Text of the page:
Thursday, April 17, 2014

Vanga to Magadha: Part III – Patna, City of Ajatasatru and Mauryas

Patna Museum
When I woke up in the morning, train was approximately one hour away from Patna. I looked outside; there was nothing special, normal countryside slowly opening her eyes to day-to-day realities. After a while we reached Rajendra Terminals – a big station; after some 5 minutes or so continued our journey towards the capital of Bihar. By the way let me remind you that, Bihar and West Bengal occupied New Delhi’s Rail Bhavan for a considerable number of years.

Vivek already booked one room for us. Hence after getting down at Patna Jn we walked straight towards the hotel, ignoring a numerous offers for hotel rooms. It was indeed a nice hotel, and we got a room at a corner with numerous windows to bring the air inside. After taking bath we started with our iteneries.

Padri Ki Haveli

Padri Ki Haveli – first in our list - is the oldest church in Bihar. With the help of GPS supported ‘Nokia Here Maps’, we started walking in church's direction. There were hardly any eateries opened in that early morning. After walking for another 15 minutes we finally saw an open hotel – hot poori and sabji with some sweets.

drrrrr... I looked around to check from where the sound is coming. Antony and Ankit was looking towards the sky. Up in the air a plane was slowly descending to land in Patna airport. I never saw planes travelling that much close to ground. After having a (burned :) ) tea from a nearby stall we started looking for an auto. First one said 150. Searching for a better offer, we walked towards the next one only to hear a higher quote - 250. We moved further and Finally, we agreed with the third one and fixed the charge at 150.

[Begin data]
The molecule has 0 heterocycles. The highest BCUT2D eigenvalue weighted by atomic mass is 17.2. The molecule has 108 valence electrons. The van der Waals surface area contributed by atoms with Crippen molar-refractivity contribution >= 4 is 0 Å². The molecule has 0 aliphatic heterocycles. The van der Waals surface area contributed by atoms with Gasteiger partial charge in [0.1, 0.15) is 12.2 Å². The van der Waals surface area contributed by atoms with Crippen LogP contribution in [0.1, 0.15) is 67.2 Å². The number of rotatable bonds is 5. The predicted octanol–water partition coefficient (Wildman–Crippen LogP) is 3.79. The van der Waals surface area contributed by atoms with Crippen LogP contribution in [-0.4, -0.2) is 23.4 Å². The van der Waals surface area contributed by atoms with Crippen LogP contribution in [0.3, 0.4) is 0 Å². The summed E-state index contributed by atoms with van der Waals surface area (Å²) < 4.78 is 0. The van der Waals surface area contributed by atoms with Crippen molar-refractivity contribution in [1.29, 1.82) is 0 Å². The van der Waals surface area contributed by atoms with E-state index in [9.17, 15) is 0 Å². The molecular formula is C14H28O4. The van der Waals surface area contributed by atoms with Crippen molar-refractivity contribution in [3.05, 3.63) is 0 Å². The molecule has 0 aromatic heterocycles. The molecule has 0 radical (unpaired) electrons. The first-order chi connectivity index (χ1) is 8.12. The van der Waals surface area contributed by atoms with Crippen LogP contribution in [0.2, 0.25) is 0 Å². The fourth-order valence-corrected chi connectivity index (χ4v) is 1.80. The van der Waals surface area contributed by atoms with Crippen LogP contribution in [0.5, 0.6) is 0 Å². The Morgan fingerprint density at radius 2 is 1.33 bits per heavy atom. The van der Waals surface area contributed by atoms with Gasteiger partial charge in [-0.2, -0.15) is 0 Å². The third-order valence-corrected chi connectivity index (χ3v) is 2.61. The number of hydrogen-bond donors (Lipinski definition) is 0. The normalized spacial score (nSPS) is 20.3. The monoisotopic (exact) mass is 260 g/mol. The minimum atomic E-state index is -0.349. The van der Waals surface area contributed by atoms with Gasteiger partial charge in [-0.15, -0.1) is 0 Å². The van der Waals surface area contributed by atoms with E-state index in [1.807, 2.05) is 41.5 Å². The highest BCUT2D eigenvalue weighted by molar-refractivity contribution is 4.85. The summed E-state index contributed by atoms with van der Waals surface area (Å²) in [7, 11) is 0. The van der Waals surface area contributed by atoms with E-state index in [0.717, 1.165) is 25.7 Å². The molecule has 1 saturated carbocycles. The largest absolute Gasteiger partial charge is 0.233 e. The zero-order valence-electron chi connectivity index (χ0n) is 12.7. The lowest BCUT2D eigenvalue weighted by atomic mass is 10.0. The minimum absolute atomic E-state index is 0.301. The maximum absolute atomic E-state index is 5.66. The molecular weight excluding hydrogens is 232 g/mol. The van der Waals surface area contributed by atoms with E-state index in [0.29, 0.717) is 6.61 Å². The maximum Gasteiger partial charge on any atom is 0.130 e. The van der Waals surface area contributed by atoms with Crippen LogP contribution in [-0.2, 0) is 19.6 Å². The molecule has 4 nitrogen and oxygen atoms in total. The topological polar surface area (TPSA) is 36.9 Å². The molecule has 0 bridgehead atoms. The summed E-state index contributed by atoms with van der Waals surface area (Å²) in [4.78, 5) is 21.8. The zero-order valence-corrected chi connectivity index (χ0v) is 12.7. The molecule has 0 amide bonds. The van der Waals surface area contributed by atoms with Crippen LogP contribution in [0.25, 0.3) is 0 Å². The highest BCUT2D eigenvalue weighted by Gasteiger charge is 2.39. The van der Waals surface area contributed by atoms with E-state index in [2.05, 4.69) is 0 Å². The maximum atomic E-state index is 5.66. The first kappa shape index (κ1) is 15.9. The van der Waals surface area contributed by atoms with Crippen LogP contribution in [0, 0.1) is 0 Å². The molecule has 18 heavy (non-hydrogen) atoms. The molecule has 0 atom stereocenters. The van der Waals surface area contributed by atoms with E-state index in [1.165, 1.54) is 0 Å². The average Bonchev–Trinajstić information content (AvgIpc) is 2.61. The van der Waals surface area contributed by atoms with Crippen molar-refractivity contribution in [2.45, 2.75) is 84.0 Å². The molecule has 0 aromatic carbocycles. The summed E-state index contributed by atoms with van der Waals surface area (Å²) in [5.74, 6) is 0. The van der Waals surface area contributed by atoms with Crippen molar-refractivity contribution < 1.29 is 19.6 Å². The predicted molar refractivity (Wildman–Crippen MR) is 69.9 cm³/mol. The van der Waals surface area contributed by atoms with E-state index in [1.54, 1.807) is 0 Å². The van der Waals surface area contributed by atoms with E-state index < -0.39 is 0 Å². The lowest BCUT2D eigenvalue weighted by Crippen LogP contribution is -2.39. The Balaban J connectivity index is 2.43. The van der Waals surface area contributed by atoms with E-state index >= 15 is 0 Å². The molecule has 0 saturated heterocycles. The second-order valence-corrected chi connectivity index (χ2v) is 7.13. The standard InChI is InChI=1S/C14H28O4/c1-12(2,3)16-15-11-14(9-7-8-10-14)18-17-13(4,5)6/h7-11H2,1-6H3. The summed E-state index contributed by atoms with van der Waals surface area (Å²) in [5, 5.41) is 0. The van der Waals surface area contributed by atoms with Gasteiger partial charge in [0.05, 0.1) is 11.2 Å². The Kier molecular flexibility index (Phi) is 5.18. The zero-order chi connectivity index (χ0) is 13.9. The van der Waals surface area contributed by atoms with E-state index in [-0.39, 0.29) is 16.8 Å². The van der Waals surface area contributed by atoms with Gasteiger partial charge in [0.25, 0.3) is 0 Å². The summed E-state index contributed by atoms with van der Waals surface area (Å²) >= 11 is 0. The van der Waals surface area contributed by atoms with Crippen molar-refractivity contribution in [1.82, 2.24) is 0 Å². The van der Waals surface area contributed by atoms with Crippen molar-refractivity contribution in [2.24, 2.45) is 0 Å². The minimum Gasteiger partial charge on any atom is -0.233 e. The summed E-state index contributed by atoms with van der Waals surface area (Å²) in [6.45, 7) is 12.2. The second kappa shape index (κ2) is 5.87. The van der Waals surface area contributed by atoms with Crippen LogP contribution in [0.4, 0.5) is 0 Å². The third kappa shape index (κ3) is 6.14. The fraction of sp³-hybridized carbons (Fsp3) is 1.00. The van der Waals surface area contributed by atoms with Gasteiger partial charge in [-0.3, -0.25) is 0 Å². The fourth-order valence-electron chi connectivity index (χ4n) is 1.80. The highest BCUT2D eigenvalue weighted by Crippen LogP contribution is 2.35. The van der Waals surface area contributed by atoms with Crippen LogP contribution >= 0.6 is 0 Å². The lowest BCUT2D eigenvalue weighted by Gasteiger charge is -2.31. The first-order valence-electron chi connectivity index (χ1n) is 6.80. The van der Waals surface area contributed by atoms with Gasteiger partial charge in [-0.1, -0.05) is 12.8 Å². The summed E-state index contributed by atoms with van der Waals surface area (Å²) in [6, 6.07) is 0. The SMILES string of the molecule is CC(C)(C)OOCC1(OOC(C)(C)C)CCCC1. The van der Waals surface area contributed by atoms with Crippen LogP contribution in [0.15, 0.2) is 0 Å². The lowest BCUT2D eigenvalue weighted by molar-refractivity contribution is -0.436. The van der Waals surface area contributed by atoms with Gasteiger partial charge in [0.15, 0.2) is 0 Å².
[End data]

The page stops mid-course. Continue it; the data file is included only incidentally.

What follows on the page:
It was interesting to see Ankit’s position while talking to auto drivers. His body formed a bended ‘I’ shape, as if to offer some shade to auto and her driver :)

Driver took us in a different way; different from the one showed by GPS, this new one looked longer in maps. Crowded with people, vehicle and tonnes of dust travelling through that way didn’t look so much promising in the morning. There were hardly any traffic rules followed on the ground; drivers were honking as if their life is completely dependent on that tiny equipment. After a while vehicles started coming in from opposite direction, then from the right and then from the left - complete jam. We had to stop there for some 30 minutes. Antony was sitting in the middle; he was in a calm and quiet sleep.

Finally we left that auto and started walking, again with the help of ‘Nokia Here Maps’. Interestingly, roads showed in the map were hardly 8 feet wide in the ground. From there if you moved some feet to the left or right, you will land inside some home.

After a while we reached a T junction, from here onwards roads are considerable wide. Here also driver’s hand hardly left that noise generating machine. After walking for another one kilometer, we finally saw the gates of Padri Ki Haveli. We opened the gate and went inside.

In a room – looked like an office room - we found a nun from Sisters of Charity. She asked us to meet the Father to get inside the church building. Father opened the doors and detailed church’s history and current situation. After talking to him for a while, and a couple of minutes silence we left the church and jumped inside a shared auto - towards Ghai Ghat. Tis Ghat was not in our list, but added in last minute to see and touch the holiest of rivers in India – Ganga (aka ‘The Ganges’).

Ganga and Mahatma Gandhi Setu

After getting down from auto we walked towards India’s holiest river – Ganga (The Ganges). Ghai Ghat is located a little bit away from the main road. Close to the ghat, under the shade of the bridge, there were a group of camels eating their daily breakfast.

With a length of 5.574km, MG Setu is the lengthiest River Bridge in India. Only ‘PV Narasimha Rao Elevated Express High way’, ‘Hosur Road Elevated Highway’ and ‘Bandra-Kurla Sealink’ (all three are not river bridges) are lengthier than this bridge in India. By the way, width of Ganges here is hardly 40% of the length of the bridge.